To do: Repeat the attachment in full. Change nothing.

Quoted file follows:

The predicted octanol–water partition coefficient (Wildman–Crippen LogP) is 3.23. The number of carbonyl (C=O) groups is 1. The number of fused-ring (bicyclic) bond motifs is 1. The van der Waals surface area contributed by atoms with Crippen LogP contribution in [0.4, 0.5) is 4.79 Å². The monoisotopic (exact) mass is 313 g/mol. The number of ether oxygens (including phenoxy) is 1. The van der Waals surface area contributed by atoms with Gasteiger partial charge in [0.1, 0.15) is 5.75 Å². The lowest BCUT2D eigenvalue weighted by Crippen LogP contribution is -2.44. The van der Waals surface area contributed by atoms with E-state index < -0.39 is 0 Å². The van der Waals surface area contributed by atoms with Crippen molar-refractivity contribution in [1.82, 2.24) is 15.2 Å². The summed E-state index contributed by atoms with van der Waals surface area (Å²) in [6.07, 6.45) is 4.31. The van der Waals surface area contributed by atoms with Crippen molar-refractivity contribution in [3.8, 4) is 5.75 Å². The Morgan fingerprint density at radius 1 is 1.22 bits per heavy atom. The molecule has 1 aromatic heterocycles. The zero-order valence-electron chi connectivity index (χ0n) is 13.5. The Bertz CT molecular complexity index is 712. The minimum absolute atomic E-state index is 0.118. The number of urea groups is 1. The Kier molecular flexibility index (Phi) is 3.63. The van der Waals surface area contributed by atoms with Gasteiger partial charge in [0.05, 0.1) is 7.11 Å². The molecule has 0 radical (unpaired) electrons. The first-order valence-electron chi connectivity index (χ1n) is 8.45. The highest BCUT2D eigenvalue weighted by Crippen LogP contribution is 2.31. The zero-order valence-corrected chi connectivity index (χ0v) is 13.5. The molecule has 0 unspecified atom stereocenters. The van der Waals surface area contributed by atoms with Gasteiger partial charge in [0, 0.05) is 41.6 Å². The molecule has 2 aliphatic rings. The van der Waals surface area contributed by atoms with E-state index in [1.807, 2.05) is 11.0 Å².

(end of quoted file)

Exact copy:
The predicted octanol–water partition coefficient (Wildman–Crippen LogP) is 3.23. The number of carbonyl (C=O) groups is 1. The number of fused-ring (bicyclic) bond motifs is 1. The van der Waals surface area contributed by atoms with Crippen LogP contribution in [0.4, 0.5) is 4.79 Å². The monoisotopic (exact) mass is 313 g/mol. The number of ether oxygens (including phenoxy) is 1. The van der Waals surface area contributed by atoms with Gasteiger partial charge in [0.1, 0.15) is 5.75 Å². The lowest BCUT2D eigenvalue weighted by Crippen LogP contribution is -2.44. The van der Waals surface area contributed by atoms with E-state index < -0.39 is 0 Å². The van der Waals surface area contributed by atoms with Crippen molar-refractivity contribution in [1.82, 2.24) is 15.2 Å². The summed E-state index contributed by atoms with van der Waals surface area (Å²) in [6.07, 6.45) is 4.31. The van der Waals surface area contributed by atoms with Crippen molar-refractivity contribution in [3.8, 4) is 5.75 Å². The Morgan fingerprint density at radius 1 is 1.22 bits per heavy atom. The molecule has 1 aromatic heterocycles. The zero-order valence-electron chi connectivity index (χ0n) is 13.5. The Bertz CT molecular complexity index is 712. The minimum absolute atomic E-state index is 0.118. The number of urea groups is 1. The Kier molecular flexibility index (Phi) is 3.63. The van der Waals surface area contributed by atoms with Gasteiger partial charge in [0.05, 0.1) is 7.11 Å². The molecule has 0 radical (unpaired) electrons. The first-order valence-electron chi connectivity index (χ1n) is 8.45. The highest BCUT2D eigenvalue weighted by Crippen LogP contribution is 2.31. The zero-order valence-corrected chi connectivity index (χ0v) is 13.5. The molecule has 0 unspecified atom stereocenters. The van der Waals surface area contributed by atoms with Gasteiger partial charge in [0, 0.05) is 41.6 Å². The molecule has 2 aliphatic rings. The van der Waals surface area contributed by atoms with E-state index in [1.807, 2.05) is 11.0 Å².